Beaded Kirdi Tapestry
Composition: large gloss beads, cowrie shells, fiber.
Weight : 11.6 lbs . Very resistant , can handle heavy pressure.
Dimension : 35 Inch x 51 inch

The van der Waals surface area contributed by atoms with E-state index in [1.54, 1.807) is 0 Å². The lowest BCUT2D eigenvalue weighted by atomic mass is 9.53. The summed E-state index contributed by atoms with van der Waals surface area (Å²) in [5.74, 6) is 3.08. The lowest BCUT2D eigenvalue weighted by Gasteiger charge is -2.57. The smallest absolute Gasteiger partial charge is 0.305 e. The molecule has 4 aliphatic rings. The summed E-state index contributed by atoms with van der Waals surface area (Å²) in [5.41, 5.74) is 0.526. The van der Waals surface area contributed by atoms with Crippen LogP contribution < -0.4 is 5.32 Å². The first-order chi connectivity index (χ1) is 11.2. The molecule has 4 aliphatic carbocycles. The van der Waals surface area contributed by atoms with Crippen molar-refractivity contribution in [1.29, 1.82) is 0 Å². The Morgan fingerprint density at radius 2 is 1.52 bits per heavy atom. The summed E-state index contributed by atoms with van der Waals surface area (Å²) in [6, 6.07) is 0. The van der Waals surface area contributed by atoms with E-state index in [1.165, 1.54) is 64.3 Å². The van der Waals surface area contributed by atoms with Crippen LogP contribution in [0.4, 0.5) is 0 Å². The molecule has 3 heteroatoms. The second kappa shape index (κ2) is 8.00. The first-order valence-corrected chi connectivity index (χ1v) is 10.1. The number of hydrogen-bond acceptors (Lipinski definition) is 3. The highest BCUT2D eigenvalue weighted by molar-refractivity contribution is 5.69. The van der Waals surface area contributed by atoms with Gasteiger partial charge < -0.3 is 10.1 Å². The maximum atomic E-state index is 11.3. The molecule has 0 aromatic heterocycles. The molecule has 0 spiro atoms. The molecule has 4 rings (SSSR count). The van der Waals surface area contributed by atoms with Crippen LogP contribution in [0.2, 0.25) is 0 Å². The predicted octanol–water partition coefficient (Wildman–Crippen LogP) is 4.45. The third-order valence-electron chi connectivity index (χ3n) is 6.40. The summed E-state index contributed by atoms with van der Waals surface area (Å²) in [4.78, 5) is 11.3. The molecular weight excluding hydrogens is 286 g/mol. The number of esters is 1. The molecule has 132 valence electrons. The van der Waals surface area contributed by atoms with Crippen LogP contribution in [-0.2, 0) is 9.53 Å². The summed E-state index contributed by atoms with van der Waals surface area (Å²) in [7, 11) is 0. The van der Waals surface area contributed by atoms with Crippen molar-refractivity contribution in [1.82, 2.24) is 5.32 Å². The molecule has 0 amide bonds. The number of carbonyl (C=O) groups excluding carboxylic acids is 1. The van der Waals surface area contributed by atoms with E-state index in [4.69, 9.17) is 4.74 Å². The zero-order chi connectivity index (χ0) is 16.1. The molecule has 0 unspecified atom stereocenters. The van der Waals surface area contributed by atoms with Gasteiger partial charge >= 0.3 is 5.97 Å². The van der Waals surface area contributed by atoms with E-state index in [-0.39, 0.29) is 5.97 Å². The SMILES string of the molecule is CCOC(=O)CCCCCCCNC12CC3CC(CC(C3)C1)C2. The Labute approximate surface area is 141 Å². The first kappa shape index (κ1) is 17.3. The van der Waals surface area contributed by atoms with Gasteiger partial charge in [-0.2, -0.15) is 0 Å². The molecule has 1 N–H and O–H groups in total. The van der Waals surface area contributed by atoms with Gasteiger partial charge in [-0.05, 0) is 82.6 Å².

Unique and rare beaded tapestry from the Kirdi ethnic people in Northwestern Cameroon. Meticulously weaved by Kirdi women, this piece is traditionally called Mabadji (phonetically: /mäbäjē/). Kirdi Tapestries can be used as backdrop during traditional ceremonies or offered as wedding gift by the parents of the newlywed. In the past, only chiefs and high ranked personality could enjoy this artwork. This fine art is created with elaborate images and symbolic designs. The blue houses represent Kirdi traditional huts and the diamond shapes in the graphic symbolize women fertility. Cowry shells are attached to the fringes to finish this piece. Fibers used for the weaving are very resistant and will last for generations. The weaving of Kirdi tapestries takes from 9 to 18 months to complete. Women worked on this pieces at the end of the day, after farming work. History: Cowry shells were used for centuries as currency in some parts of Africa. Beads arrived in Cameroon from Egypt and Middle East during the slave trade they were very exclusive and were used as currency as well. Kirdi Tapestries can be pinned directly on a wall or framed. Each piece is unique. They are full of tradition and history. They are great ornaments for any room.